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My mortgage company says I should modify my loan. Should I be worried about that?

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Posted On: 03/26/2008

Q: I’m behind on my mortgage by two months. The mortgage company said we should do a loan modification. I’m worried because I’ve had nothing but problems with this lender. I cannot refinance with anyone, due to the fact I have just finished my Chapter 13 bankruptcy. With the market in my area being so poor, I could not sell at this time even if I wanted to. I am very worried about foreclosure. If I stayed current from this day forward after doing a loan modification should I be worried?

A: What better alternative do you have? It’s likely that you can’t sell, can’t refinance and can’t continue with the present loan. That the lender has offered to modify the loan is at least a good start.

The question is: What kind of modification or repayment plan? Something that will lower your monthly costs and improve your situation, or something that will make matters worse?

Lenders are doing more modifications today because of pressure from regulators and government officials. They have also figured out that a typical foreclosure results in a huge loss, about $40,000 per property according to some estimates. Given this situation, it’s in the mutual interest of both the lender and the borrower to work out something that makes sense for both.

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Ask your lender what options they can make available and then run the choices past your attorney.

And yes, if you can make timely payments once the loan has been modified your credit will improve, your lender will be elated and you will likely have a lot less anxiety.

Q: Can I privately raffle my home?

A: No. A “raffle” generally is considered a form of gambling, and gambling with exceptions for governmental agencies and nonprofit organizations is a no-no. What you may want is something with a test of skill, a “contest” with rules and independent judges. For instance, a contest where the winner is decided by the best essay regarding a given subject, such as “Why I want this house.”

To have a contest you need to resolve certain questions: What will you charge per entry? If you only get nine entries will you still have a winner? Will you have a reserve price? Who will be your independent judge - and how will you pay such a person? Will you have an escrow account to hold the money?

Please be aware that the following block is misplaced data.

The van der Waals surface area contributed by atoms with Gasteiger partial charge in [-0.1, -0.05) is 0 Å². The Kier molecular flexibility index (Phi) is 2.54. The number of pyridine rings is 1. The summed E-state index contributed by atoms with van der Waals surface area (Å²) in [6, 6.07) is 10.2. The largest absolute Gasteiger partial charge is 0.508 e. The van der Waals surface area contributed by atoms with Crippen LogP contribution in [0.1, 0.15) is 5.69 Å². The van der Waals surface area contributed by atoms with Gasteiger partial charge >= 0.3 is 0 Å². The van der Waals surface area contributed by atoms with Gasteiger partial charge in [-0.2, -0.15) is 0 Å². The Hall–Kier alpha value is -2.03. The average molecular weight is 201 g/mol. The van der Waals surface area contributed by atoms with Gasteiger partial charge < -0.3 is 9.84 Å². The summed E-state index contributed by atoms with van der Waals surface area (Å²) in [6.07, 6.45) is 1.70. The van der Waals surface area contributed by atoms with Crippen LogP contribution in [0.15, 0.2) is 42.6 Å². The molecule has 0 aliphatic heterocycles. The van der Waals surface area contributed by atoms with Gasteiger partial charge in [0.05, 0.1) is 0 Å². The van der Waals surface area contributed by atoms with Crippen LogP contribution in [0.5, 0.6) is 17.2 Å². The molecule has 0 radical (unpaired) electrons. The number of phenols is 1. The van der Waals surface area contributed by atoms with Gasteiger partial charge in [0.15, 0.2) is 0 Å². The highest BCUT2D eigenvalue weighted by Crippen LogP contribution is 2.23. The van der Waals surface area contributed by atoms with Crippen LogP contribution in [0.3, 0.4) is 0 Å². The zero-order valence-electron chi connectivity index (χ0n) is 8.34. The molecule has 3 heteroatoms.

Go no further with this until you have an attorney assure that you’re in compliance with applicable laws. Also, have your lawyer check postal regulations – private gambling and lotteries by mail are prohibited. Alternatively, let a charity raffle the house for you.

Q: I need to lock in my interest rate today. My rate would be 5.5 percent with 1.1 points. This is the lowest I have seen so far. Do you think I should lock? Closing is in four weeks.

A: If this quote is for a 15-year or 30-year, fixed-rate loan, and if you have not found anything better, then why not lock?

If you look at mortgage rates during the past 50 years you will find relatively few times when financing at 5.5 percent has been available.

However, if this is an adjustable-rate product or some form of toxic financing, then the rate being quoted is not the rate you’ll be paying when the loan resets. Given current problems in the mortgage marketplace, borrowers are likely to do best with plain-vanilla, fixed-rate loans because then resets, prepayment penalties and rising rates are not a worry.

Q: I’m currently the owner of a property with two houses under rent control. They currently pay $50 per month. I was just wondering where I can find out what I can possibly do to raise the rent to meet expenses and earn a reasonable profit?

A: Did you buy these properties knowing about the rental rate and rent control? If yes, why? What is it that makes these properties attractive?

Over the years rent-control programs in many communities have been modified to create exceptions for small landlords (those, say, with four or fewer units), hardship, substantial rehabilitation, etc. Your first step should be to speak with the local rent-control agency to determine whether your property actually is covered and to see what grounds are available to raise the rent.

Because exceptions may not be automatic, you will likely need approval from the local rent-control agency. For specifics, speak with the agency and also see if an attorney or legal clinic is available on a pro bono or reduced-cost basis to provide assistance.

Peter G. Miller is the author of The Common-Sense Mortgage and a veteran real estate columnist. Have a question? Please write to peter@ctwfeatures.com.

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